TFS and the OWASP Top 10 Threats

Grant Holliday’s blog

Senior Service Engineer, Microsoft Visual Studio Team Foundation Service

TFS and the OWASP Top 10 Threats

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My first MSDN document has been published. Team Foundation Server (TFS) and the Open Web Application Security Project (OWASP) Top Ten describes how TFS complies with the ten most common threats for web applications.

Recently, our sales guys were working with a customer that has an IT policy which states that any web applications they deploy internally must be compliant with the Open Web Application Security Project’s (OWASP) Top Ten Threats. This applies to custom developed software and off the shelf software.

The Open Web Application Security Project (OWASP) is a worldwide free and open community focused on improving the security of application software. The OWASP Top Ten provides a powerful awareness document for Web application security. The OWASP Top Ten represents a broad consensus about what the most critical Web application security flaws are. The current version is the OWASP Top Ten 2007.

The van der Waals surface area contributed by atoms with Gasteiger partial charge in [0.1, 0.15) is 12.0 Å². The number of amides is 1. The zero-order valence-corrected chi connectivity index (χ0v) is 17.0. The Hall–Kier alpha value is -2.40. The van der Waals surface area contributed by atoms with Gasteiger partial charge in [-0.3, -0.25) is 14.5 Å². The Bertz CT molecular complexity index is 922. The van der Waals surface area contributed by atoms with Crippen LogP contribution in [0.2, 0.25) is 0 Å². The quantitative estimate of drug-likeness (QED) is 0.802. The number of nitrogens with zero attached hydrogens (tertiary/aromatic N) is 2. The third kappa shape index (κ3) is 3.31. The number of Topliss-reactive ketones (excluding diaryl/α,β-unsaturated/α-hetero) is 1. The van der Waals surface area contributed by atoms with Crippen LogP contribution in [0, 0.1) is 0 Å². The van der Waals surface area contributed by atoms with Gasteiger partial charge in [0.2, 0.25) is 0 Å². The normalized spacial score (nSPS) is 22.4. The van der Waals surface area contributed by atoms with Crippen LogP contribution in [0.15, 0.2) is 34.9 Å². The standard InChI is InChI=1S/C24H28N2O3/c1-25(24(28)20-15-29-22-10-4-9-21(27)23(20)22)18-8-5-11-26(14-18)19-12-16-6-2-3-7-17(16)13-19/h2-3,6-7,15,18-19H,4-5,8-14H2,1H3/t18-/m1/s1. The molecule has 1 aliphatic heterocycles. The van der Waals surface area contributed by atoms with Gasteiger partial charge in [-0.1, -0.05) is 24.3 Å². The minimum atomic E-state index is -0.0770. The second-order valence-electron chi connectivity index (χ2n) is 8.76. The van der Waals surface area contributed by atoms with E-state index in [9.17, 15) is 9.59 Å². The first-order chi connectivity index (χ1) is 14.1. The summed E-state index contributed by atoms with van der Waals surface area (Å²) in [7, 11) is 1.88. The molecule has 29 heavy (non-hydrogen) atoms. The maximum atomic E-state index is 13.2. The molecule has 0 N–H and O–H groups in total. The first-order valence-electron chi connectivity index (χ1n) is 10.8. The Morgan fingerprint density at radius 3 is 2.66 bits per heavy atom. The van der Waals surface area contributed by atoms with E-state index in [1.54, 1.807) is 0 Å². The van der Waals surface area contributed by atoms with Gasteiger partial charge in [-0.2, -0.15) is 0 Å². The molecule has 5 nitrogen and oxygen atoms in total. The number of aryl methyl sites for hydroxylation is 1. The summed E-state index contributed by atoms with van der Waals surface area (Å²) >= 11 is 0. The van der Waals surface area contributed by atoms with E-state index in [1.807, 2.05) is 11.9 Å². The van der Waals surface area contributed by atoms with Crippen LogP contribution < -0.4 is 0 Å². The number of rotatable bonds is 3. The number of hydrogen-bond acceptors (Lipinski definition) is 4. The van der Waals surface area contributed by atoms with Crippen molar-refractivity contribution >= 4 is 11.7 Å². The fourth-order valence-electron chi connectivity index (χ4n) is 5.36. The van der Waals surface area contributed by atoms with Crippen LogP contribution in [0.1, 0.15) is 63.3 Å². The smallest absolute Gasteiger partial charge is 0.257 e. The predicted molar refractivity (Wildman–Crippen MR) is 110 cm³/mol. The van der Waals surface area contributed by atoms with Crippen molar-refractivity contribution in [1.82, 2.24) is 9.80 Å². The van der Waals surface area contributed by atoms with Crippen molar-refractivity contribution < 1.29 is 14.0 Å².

Even though the OWASP Top Ten shouldn’t be used as a policy or standard, we wasn’t in a position to argue this point and were tasked to prove that TFS itself is compliant with the threats.

It was an interesting process learning about the different projects and initiatives. In the end it turns out that Microsoft employs a few of the founders of the OWASP project and they now work on the SDL team.

The core of it comes down to the fact that the engineering teams at Microsoft practice the Security Development Lifecycle which covers these threats.

The Microsoft Security Development Lifecycle (SDL) is the industry-leading software security assurance process. A Microsoft-wide initiative and a mandatory policy since 2004, SDL has played a critical role in embedding security and privacy into Microsoft software and culture. Combining a holistic and practical approach, SDL introduces security and privacy early and throughout the development process.

Every shipping Microsoft product must be approved by the Secure Windows Initiative (SWI) team and go through a process of review and registration in a central repository. Visual Studio Team System 2008 Team Foundation Server SP1 has achieved compliance with Microsoft’s Security Development Lifecycle (SDL).

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